Someone should write to their CEO and ask them to stop the canning factory & fin processing plant, close down the operations and laid-off a few thousands employees because it's bad to kill sharks for their fin. Let the sharks live and go figure out a new job. Do they put whales in a can too ? If they do, someone should write to those Nordic operations as well.

If I come across other label/supplier of these can sharks fin, I will let you all know.

 

 

Cheers !

Edited by CADiver

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Ecology is hard to manage in a democracy isn't it?

 

I think we may try to touch politics instead of touching commercials.

touching politics can most of the time only be done by touching people.

do a manifestation in China of several millions people saying they want shark fin soup-or cans- to be totally forbidden, and the problem will be over.

how to make this happen? communication, organisation, and hope.

 

let's start in U.S or Europe to vote against important things like shrimps exportation, sharks killing, and then we'll be able to speak.

 

If every single country in the world make laws again shark fishing, china will not have enought sharks in their own waters to continue dealing with this.

 

I'm studying sharks in french polynesia, it's forbiden here to fish sharks, and French Polynesia is as big as Europe. sharks are everywhere, populations are heathly.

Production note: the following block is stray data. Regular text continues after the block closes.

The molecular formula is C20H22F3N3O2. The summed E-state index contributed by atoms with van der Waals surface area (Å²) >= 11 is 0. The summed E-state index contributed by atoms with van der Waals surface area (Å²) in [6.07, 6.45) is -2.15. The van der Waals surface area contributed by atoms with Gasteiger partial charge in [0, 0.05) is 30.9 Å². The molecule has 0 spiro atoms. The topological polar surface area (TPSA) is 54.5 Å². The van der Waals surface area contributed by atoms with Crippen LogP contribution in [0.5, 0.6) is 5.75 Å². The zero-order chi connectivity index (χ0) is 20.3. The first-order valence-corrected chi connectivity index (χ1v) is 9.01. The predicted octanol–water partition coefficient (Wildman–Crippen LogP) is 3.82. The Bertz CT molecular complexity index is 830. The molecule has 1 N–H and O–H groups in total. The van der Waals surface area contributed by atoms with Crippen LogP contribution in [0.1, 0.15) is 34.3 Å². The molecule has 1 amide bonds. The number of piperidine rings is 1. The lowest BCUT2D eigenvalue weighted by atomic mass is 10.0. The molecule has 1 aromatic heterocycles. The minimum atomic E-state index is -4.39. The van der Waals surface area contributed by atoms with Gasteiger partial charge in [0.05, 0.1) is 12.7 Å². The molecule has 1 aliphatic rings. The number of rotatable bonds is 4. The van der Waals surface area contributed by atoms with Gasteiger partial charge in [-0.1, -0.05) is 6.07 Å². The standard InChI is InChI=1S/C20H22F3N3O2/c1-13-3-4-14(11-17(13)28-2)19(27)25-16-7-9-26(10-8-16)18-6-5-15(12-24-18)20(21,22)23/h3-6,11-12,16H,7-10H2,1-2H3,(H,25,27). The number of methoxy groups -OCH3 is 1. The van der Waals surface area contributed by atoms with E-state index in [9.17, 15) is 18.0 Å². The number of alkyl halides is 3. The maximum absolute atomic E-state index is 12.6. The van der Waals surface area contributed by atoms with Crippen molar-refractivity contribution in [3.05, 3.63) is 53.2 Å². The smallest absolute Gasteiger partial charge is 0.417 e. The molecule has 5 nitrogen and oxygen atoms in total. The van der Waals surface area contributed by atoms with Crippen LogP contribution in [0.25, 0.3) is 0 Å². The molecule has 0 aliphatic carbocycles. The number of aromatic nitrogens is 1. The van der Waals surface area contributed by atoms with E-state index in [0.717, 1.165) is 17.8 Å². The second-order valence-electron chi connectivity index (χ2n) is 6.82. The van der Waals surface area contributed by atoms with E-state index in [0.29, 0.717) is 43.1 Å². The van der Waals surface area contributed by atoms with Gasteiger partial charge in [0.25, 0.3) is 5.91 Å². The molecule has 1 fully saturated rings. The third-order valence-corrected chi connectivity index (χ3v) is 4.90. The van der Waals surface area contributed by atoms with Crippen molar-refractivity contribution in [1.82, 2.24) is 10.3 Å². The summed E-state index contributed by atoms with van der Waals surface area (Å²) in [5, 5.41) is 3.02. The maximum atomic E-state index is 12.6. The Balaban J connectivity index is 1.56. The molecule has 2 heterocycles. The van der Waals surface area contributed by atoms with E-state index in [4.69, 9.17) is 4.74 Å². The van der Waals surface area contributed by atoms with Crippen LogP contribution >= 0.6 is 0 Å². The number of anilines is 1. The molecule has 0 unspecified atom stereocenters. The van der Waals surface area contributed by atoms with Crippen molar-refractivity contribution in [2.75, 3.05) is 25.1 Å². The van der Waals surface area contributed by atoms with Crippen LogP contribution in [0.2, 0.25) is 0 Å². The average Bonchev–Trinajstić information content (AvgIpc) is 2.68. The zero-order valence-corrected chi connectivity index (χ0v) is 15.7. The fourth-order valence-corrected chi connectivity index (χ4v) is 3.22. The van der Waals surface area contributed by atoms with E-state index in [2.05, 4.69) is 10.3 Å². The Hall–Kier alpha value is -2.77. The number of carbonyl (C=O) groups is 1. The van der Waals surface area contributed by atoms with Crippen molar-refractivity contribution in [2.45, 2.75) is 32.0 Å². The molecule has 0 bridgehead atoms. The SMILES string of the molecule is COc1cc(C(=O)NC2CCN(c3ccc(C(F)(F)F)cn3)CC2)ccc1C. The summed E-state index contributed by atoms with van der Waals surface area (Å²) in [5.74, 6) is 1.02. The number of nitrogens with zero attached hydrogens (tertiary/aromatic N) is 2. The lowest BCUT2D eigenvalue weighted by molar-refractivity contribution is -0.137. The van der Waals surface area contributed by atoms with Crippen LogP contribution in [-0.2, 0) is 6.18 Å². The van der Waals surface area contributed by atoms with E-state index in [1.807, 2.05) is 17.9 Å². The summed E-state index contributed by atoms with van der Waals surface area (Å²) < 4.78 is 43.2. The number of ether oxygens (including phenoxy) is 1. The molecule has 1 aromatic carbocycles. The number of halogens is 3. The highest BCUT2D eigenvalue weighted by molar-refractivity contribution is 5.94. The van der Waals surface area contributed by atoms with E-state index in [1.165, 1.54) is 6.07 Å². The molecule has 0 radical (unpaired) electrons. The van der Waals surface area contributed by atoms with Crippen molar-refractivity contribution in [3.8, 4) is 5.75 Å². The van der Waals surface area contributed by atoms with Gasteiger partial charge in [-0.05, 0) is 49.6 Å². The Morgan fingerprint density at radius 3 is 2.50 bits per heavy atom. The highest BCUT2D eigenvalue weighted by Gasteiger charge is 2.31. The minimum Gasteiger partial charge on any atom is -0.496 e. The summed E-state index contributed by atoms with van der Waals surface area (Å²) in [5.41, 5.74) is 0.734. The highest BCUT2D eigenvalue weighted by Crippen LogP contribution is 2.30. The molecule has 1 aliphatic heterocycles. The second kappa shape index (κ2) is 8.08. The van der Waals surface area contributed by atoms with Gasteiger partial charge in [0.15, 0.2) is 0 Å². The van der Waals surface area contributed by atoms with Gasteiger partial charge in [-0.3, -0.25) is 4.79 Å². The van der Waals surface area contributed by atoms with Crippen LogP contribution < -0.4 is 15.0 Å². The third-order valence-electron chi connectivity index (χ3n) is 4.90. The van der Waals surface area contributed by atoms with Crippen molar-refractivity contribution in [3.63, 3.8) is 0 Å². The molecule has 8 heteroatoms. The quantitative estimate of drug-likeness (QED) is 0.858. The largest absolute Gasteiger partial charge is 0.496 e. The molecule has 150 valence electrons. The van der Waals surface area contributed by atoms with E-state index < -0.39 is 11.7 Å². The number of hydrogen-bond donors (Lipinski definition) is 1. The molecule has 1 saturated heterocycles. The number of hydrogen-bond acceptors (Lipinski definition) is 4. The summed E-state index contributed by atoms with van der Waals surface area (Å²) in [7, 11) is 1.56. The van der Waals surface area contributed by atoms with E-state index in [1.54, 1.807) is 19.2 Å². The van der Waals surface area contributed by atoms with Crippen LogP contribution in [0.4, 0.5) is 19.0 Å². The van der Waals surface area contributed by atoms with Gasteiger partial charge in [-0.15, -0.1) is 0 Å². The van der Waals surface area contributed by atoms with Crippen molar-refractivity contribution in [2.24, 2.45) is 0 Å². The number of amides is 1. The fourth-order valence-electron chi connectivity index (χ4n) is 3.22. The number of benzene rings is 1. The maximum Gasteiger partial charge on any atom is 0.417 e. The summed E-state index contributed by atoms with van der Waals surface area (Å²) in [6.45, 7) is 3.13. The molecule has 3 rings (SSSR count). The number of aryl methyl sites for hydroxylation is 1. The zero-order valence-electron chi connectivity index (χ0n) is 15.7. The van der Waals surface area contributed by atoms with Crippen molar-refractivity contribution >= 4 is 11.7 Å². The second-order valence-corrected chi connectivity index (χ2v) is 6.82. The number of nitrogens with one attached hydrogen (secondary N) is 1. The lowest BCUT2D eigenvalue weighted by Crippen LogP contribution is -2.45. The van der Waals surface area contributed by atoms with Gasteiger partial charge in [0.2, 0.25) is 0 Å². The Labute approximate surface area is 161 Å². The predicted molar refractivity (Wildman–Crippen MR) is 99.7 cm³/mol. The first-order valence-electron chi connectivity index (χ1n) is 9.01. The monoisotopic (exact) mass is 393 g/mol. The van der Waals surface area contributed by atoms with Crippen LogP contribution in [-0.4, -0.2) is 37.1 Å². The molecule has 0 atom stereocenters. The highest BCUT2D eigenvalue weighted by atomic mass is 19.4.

will they recover everywhere else when more areas will be safe? no all species will.

will we make more areas safe for them?

I believe we will.

saying everything is dark and sharks are dying will not be how to get out of this.

let's speak about hope, about how things can be good, about "everything will be fine one day, so let's do it now".

 

Let's build the world we want, not scream at the world we don't.

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Someone should write to their CEO and ask them to stop the canning factory & fin processing plant, close down the operations and laid-off a few thousands employees because it's bad to kill sharks for their fin. Let the sharks live and go figure out a new job. Do they put whales in a can too ? If they do, someone should write to those Nordic operations as well.

So you want to use the selective singling out of a culture and affect jobs arguments to counter point? Most if not all industries deemed unhealthy wind down when the industry has severe side effects (note asbesto production in the US etc) or when stocks are depleted. The sardine fishery off the west coast of North America collapsed after they basically hurt the stock so much that it was banned. The fishermen lost their jobs and moved on, much like the Bajau do, when they deplete a fish stock.